databases looking for small-table, full-table scans.
Sizing the KEEP Pool
Once the tables and indexes have been loaded into the
KEEP buffer pool, the db_keep_cache_size parameter must be
increased by the total number of blocks in the migrated
The following script will total the number
of blocks that the KEEP pool requires, insuring 100 percent
data caching. The script doubles the total to allow for
growth in the cached objects and multiple block versions
within the data buffer. The DBA should run this script
frequently to make sure the KEEP pool always has a DBHR of
Here is a handy shell script to compute the
optimal size of the KEEP pool, or you could simply use the
SQL inside a dbms_scheduler job.
# First, we must set the
environment . . . .
^$ORACLE_SID:|cut -f2 -d':'`
' alter system set
db_keep_cache_size = '||trunc(sum(s.bytes)*1.5)||'
s.buffer_pool = 'KEEP';
Once the shell script is created, this crontab can be
used to daily re-size the KEEP pool for all objects within
the KEEP pool:
$ crontab -l
# Run the daily script to compute
the optimal KEEP Pool size
00 06 * * *
/xxxx/size_keep_pool.ksh > /tmp/size_keep_pool.lst
Here is the resulting command as it is executed.
alter system set
db_keep_cache_size =1048765 scope=both;
This script outputs the Oracle parameter that resizes the
KEEP pool for the next restart of the Oracle instance. The
parameter is placed in the init.ora file. Oracle10g
deprecates buffer_pool_keep is deprecated in favor of the
Pool Candidate Identification
The KEEP pool is an excellent storage location for
small-table, full-table scans. It can also be a good place
to store data blocks from frequently used segments that
consume a lot of block space in the data buffers. These
blocks are usually found within small reference tables that
are accessed through an index and do not appear in the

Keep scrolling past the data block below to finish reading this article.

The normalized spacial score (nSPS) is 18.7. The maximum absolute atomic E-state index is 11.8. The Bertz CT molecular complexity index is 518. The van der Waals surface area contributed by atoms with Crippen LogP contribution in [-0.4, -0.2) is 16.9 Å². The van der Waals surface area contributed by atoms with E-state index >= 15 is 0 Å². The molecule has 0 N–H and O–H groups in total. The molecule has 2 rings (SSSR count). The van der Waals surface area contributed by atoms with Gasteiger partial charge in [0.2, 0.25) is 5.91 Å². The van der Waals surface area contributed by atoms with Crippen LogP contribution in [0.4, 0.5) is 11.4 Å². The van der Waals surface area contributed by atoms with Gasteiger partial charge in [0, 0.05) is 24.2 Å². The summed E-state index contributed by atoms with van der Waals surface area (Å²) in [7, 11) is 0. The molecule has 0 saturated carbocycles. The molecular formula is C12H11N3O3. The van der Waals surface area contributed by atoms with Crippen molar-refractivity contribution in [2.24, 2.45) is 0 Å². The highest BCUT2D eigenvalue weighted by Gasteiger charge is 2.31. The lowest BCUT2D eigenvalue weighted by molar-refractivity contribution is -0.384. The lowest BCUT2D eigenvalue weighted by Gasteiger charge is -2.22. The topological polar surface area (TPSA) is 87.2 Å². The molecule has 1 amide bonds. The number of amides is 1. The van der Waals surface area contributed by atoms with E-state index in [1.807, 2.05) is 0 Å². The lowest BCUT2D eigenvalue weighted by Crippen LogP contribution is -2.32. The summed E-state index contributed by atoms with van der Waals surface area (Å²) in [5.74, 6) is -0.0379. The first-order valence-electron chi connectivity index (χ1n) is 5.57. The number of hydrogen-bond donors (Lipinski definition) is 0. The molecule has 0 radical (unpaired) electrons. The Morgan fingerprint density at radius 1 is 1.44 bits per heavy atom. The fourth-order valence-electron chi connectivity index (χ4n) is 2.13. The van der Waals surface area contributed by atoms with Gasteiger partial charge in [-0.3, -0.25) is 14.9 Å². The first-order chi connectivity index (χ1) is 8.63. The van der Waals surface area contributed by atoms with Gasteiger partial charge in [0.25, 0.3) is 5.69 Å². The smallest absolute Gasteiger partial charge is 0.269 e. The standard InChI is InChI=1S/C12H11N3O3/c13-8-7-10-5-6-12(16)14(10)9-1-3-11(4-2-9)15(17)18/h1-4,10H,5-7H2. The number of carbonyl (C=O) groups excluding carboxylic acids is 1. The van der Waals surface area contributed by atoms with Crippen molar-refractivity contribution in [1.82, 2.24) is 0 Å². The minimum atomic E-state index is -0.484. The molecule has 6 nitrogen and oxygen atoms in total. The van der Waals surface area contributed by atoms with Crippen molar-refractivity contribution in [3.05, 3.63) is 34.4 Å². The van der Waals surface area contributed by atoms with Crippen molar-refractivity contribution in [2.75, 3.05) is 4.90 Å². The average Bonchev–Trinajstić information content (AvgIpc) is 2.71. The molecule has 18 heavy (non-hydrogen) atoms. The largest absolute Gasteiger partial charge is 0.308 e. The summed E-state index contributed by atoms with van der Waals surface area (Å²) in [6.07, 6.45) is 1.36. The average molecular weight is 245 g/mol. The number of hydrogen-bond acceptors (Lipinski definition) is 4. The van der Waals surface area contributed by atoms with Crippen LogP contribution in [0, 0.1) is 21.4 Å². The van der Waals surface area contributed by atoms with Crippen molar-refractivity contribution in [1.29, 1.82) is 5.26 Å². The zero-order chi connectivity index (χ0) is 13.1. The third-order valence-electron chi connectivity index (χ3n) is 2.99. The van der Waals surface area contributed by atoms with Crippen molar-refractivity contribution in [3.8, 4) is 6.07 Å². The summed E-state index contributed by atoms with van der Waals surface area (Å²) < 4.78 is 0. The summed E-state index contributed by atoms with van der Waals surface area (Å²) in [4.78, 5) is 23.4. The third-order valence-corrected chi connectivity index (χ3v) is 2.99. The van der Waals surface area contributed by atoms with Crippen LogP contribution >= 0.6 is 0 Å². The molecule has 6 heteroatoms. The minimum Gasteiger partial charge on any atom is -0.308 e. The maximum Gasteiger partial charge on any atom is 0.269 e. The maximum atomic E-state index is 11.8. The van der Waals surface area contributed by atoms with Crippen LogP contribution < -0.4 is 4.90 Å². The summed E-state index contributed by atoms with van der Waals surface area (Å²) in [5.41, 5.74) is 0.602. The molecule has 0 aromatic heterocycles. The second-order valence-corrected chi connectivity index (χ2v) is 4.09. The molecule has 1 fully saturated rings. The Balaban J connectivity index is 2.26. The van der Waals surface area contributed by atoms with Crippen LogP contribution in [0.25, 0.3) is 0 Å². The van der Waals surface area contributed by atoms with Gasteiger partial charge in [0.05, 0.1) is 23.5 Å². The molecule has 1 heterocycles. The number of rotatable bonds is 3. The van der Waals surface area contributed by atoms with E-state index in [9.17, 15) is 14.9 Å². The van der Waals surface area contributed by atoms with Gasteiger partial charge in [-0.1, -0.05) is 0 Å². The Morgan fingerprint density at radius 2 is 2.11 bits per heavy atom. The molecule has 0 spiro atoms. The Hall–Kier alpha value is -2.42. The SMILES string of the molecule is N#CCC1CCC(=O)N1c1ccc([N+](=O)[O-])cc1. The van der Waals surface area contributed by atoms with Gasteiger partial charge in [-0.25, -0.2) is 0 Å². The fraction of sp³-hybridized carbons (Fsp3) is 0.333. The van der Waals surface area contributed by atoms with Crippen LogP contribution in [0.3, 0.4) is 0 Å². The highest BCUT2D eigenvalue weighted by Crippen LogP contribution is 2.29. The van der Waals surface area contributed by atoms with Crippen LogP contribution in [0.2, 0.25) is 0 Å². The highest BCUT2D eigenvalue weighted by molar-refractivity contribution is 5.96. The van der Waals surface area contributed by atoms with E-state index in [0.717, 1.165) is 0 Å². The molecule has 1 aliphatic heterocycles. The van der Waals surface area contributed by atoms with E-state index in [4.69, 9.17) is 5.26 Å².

full-table scan report.
The x$bh internal view is
the only window into the internals of the Oracle database
buffers. The view contains much detailed information about
the internal operations of the data buffer pools. Both the
number of objects in a specific type and the number of
touches for that object type can be counted in the x$bh
table. It can even be used to create a snapshot of all the
data blocks in the buffer.
The hot_buffers.sql query
shown below utilizes the x$bh view to identify all the
objects that reside in blocks averaging over five touches
and occupying over twenty blocks in the cache. It finds
tables and indexes that are referenced frequently and are
good candidates for inclusion in the KEEP pool.
MUST connect as SYS to run this script
set lines 80;
set pages 999;
column myname heading 'Name'
column mytype heading 'Type'
b.owner not in
AVG(tch) > 5
COUNT(1) > 20;
script will only run on Oracle8i and subsequent versions.
This is because the tch column was not added until Oracle
The output from the hot_buffers.sql script is
shown next. It identifies the active objects within the data
buffers based on the number of data blocks and the number of
BLOCKS BUFFERS AVG_TOUCHES
---------- -------- -----------
TABLE SEC_BROWSER_PROPERTIES 80
The DBA must now decide whether the hot
objects are to be segregated into the KEEP pool. In general,
there should be enough RAM available to store the entire
table or index. Using the example, if consideration is given
to adding the page table to the KEEP pool, 104 blocks would
have to be added to the Oracle db_keep_cache_size parameter.
The results from this script will differ every time
it is executed because the data buffers are dynamic, and
data storage is transient. Some DBAs schedule this script as
often as every minute, if they need to see exactly what is
occurring inside the data buffers.